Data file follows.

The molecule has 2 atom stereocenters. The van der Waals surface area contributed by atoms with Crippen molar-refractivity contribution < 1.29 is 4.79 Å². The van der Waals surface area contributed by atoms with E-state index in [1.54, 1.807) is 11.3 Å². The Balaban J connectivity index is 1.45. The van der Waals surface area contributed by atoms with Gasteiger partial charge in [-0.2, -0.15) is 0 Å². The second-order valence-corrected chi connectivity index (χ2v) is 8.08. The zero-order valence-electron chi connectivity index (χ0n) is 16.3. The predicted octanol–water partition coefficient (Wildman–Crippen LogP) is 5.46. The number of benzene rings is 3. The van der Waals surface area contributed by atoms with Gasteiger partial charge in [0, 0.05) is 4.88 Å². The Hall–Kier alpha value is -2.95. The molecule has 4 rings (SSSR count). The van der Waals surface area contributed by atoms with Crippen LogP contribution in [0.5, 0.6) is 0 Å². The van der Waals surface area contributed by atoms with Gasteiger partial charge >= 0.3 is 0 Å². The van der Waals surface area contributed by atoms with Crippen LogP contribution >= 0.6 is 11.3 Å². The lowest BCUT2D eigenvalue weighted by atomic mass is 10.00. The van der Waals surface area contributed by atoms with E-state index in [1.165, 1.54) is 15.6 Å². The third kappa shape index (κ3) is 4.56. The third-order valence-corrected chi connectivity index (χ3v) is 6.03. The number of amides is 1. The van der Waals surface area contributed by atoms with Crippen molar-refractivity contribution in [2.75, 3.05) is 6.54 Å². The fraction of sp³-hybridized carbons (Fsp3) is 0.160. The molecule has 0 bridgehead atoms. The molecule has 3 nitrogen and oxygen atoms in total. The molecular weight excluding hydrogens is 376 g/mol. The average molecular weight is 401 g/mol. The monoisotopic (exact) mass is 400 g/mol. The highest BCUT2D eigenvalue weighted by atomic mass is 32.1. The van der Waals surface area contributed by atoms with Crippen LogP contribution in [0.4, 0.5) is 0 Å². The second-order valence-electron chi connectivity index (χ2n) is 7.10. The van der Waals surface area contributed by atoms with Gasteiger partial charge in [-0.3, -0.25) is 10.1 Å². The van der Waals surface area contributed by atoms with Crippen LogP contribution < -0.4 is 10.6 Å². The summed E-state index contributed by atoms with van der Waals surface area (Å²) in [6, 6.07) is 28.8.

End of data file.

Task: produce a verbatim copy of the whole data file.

The molecule has 2 atom stereocenters. The van der Waals surface area contributed by atoms with Crippen molar-refractivity contribution < 1.29 is 4.79 Å². The van der Waals surface area contributed by atoms with E-state index in [1.54, 1.807) is 11.3 Å². The Balaban J connectivity index is 1.45. The van der Waals surface area contributed by atoms with Gasteiger partial charge in [-0.2, -0.15) is 0 Å². The second-order valence-corrected chi connectivity index (χ2v) is 8.08. The zero-order valence-electron chi connectivity index (χ0n) is 16.3. The predicted octanol–water partition coefficient (Wildman–Crippen LogP) is 5.46. The number of benzene rings is 3. The van der Waals surface area contributed by atoms with Gasteiger partial charge in [0, 0.05) is 4.88 Å². The Hall–Kier alpha value is -2.95. The molecule has 4 rings (SSSR count). The van der Waals surface area contributed by atoms with Crippen LogP contribution in [0.5, 0.6) is 0 Å². The van der Waals surface area contributed by atoms with Gasteiger partial charge >= 0.3 is 0 Å². The van der Waals surface area contributed by atoms with Crippen LogP contribution >= 0.6 is 11.3 Å². The lowest BCUT2D eigenvalue weighted by atomic mass is 10.00. The van der Waals surface area contributed by atoms with E-state index in [1.165, 1.54) is 15.6 Å². The third kappa shape index (κ3) is 4.56. The third-order valence-corrected chi connectivity index (χ3v) is 6.03. The number of amides is 1. The van der Waals surface area contributed by atoms with Crippen molar-refractivity contribution in [2.75, 3.05) is 6.54 Å². The fraction of sp³-hybridized carbons (Fsp3) is 0.160. The molecule has 0 bridgehead atoms. The molecule has 3 nitrogen and oxygen atoms in total. The molecular weight excluding hydrogens is 376 g/mol. The average molecular weight is 401 g/mol. The monoisotopic (exact) mass is 400 g/mol. The highest BCUT2D eigenvalue weighted by atomic mass is 32.1. The van der Waals surface area contributed by atoms with Crippen LogP contribution in [0.4, 0.5) is 0 Å². The second-order valence-electron chi connectivity index (χ2n) is 7.10. The van der Waals surface area contributed by atoms with Gasteiger partial charge in [-0.3, -0.25) is 10.1 Å². The van der Waals surface area contributed by atoms with Crippen LogP contribution < -0.4 is 10.6 Å². The summed E-state index contributed by atoms with van der Waals surface area (Å²) in [6, 6.07) is 28.8.